Home > Devotional > VITAL Signs: Vulnerability

The following post is Part One of a five-part series about discipleship from Locking Arms Director Leo Wisniewski. This post includes a word of explanation on the series and what to expect.

Director Leo Wisniewski:


I have spent much of the past 30 years involved in work with young people, as a father, in student services at the college level, coaching football, as well as in my current role teaching and leading a men’s ministry. I have observed in that time some essentials that are a means of grace in our spiritual growth. It is never a perfect path to be sure but a sustained life change that demonstrates Christ-likeness in us. These 5 essential qualities, or VITAL signs, are barometers of the life and joy that emanate from a deep relationship with Jesus and with the body of Christ in the world. Just as blood pressure, heart rate, core body temperature, and respiration rate are indicators of one’s health so too these VITAL signs are indicators of our spiritual health. They are indeed critical to us personally and necessary if we are to reproduce a grace-centered life in people we love through Christian discipleship. The adage applies here, “You cannot impart to others what you have not first received.” The church’s shallow spirituality here in America is due to many factors but chief among them is the substitute of programs for authentic, life-to-life discipleship. I have been the recipient in some key relationships for focused periods of life to life discipleship. There have been a few men over decades who have loved me and been “iron sharpeners” in the faith to me. Only through these covenant relationships will we pass on “the faith that was once for all delivered to the saints” (Jude 1:3). My greatest joy is experienced as a disciple of Christ, expressed in Jesus’ command, “Follow me.” Then in connection to that great command, “Go therefore and make disciples of all nations…” So then being a disciple and making disciples is the normal life of all Christ-followers. This disciple-making requires the experience of authentic community where a disciple is nurtured and grows to establish a healthy foundation. This bedrock is comprised in our connectedness to Christ and the church. So here I go, at the risk of being a minimalist, reducing discipleship to my short list, and putting a burden on God’s people I offer the following 5 essentials to discipleship!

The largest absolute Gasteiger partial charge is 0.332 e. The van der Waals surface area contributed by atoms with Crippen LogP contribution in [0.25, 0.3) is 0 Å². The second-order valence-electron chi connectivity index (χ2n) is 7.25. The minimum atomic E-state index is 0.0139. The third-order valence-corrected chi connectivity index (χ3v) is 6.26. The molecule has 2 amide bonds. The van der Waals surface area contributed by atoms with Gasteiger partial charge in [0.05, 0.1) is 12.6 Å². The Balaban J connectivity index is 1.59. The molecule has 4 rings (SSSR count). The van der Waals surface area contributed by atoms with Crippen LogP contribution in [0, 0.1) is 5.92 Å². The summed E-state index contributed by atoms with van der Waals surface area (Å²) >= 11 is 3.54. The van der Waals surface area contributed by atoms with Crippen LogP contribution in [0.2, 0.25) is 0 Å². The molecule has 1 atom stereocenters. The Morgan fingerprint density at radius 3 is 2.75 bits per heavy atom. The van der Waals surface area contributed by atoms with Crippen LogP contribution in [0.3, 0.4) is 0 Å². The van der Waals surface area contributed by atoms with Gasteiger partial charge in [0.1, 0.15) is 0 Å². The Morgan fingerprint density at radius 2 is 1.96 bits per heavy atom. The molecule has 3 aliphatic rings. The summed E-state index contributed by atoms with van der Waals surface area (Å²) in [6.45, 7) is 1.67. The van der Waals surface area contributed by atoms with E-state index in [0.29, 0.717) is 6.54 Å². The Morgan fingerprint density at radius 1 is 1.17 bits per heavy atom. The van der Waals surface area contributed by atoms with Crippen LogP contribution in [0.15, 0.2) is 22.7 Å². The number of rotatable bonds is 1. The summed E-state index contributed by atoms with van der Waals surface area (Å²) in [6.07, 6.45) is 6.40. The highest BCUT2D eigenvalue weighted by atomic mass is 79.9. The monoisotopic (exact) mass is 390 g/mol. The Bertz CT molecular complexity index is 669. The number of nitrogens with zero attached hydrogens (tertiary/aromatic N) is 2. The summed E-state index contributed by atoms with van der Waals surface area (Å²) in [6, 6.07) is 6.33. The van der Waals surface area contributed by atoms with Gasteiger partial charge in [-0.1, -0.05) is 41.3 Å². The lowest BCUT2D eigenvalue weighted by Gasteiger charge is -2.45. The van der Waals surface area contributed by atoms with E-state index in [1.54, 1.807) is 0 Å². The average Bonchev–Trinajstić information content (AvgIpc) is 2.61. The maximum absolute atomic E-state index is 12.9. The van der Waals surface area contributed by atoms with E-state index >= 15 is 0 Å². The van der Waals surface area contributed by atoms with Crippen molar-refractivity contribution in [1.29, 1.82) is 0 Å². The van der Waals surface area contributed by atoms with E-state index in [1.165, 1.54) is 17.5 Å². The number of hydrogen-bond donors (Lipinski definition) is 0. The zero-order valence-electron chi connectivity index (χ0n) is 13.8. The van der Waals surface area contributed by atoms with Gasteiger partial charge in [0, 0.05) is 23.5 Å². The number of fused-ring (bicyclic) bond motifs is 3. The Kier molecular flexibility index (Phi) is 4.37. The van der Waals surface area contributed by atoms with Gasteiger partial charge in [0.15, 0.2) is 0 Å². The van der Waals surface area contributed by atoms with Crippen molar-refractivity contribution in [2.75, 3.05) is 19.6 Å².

Vulnerability is the quality that expresses our brokenness before God. It is the condition of the heart that cries out for help renouncing personal pride and self-image. It is like the first step in Alcoholics Anonymous where people admit that their life has become unmanageable and they are helpless to change it. This transparency must be expressed to another because it is the entryway for our life with God. This quality was identified by Jesus as the first of the beatitudes, “Blessed are the poor in Spirit for theirs is the kingdom of heaven.” (Matt. 5:3) It is our confession of self-poverty before God. The kingdom of heaven that Jesus came to usher in is expressed through his church in this brokenness and vulnerability. Luke records the Jesus parable of two men who went to the temple to pray (Luke 18:9-14) and contrasts how they approached God in their prayer. The Pharisee, religious leader of the Jews, listed many of his “spiritual qualifications” including his fasting, financial giving, and prayerful devotion as he gazed heavenward. Then he offered his delight that he was not like the unbelieving adulterers and particularly the tax-collector in his presence. Tax collectors were Jews who collected taxes for Rome and routinely added their personal levy above and beyond what the governor demanded. They got rich from their position of power, cheating their own people. They were seen as the pariah of Rome in Jewish dress. The tax collector prayed with a very different heart towards God. Unwilling to turn his eyes upward out of shame and remorse for his sin, he said, ‘God be merciful to me a sinner.’ Jesus concludes by saying that this man went home justified before God. “For everyone who exalts himself will be humbled, but the one who humbles himself will be exalted.” (Luke 9:14b)

Vulnerability is a sign of our longing after grace and mercy. It is the sign of the Holy Spirit’s deep stirring within us. Like the woman caught in adultery (John 8:1-11), we long to confess our secrets and be met in loving mercy. Confession of our sin to one another (James 5:16) is a powerful example of this vulnerability and deep need for God’s family to assist Christ in our healing. Only Christ in the cross can forgive sin but we can take our brother through prayer to Calvary and become to him Christ’s arms of mercy. Peter tells us that God opposes the proud but gives grace to the humble (1 Peter 5:5). Projecting to others that we have it all together is surely a sign of our pride and self-sufficiency. It is a grace-killer in our lives. When I confess my failures within a grace-centered community I am instantly welcomed by hearts that are like mine, hungry for grace and mercy. These are the hearts in which the Spirit of God can work powerfully. Transparency and trust with the people of God will become a catalyst for our deepening experience of the grace of Christ.

Are you experiencing this kind of transparency with a group of Christians? How so?

What things are holding you back from this openness?

-Leo Wisniewski

Contact Leo Wisniewski leo@lockingarmsmen.org to respond to this post and with any questions you may have. Check out our Huddles Page to get plugged in with one of our groups that meet regularly around the city!